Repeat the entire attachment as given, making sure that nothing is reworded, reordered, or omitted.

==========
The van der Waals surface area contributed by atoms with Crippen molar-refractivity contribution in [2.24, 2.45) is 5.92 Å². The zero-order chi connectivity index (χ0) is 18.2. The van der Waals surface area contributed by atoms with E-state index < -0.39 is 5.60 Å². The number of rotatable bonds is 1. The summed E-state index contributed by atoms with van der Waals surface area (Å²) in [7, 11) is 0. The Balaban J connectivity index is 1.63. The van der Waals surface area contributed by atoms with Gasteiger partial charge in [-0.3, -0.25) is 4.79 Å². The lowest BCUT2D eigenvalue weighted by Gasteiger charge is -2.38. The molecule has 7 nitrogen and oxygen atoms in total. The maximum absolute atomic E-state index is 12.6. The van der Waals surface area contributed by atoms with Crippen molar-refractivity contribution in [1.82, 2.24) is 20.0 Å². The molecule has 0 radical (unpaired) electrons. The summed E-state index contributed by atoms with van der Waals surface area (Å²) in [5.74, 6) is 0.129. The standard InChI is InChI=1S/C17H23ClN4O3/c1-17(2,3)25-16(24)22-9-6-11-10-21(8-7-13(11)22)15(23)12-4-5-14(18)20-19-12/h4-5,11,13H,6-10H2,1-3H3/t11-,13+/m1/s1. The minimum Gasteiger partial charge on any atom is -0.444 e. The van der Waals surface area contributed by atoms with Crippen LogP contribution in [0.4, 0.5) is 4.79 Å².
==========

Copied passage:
The van der Waals surface area contributed by atoms with Crippen molar-refractivity contribution in [2.24, 2.45) is 5.92 Å². The zero-order chi connectivity index (χ0) is 18.2. The van der Waals surface area contributed by atoms with E-state index < -0.39 is 5.60 Å². The number of rotatable bonds is 1. The summed E-state index contributed by atoms with van der Waals surface area (Å²) in [7, 11) is 0. The Balaban J connectivity index is 1.63. The van der Waals surface area contributed by atoms with Gasteiger partial charge in [-0.3, -0.25) is 4.79 Å². The lowest BCUT2D eigenvalue weighted by Gasteiger charge is -2.38. The molecule has 7 nitrogen and oxygen atoms in total. The maximum absolute atomic E-state index is 12.6. The van der Waals surface area contributed by atoms with Crippen molar-refractivity contribution in [1.82, 2.24) is 20.0 Å². The molecule has 0 radical (unpaired) electrons. The summed E-state index contributed by atoms with van der Waals surface area (Å²) in [5.74, 6) is 0.129. The standard InChI is InChI=1S/C17H23ClN4O3/c1-17(2,3)25-16(24)22-9-6-11-10-21(8-7-13(11)22)15(23)12-4-5-14(18)20-19-12/h4-5,11,13H,6-10H2,1-3H3/t11-,13+/m1/s1. The minimum Gasteiger partial charge on any atom is -0.444 e. The van der Waals surface area contributed by atoms with Crippen LogP contribution in [0.4, 0.5) is 4.79 Å².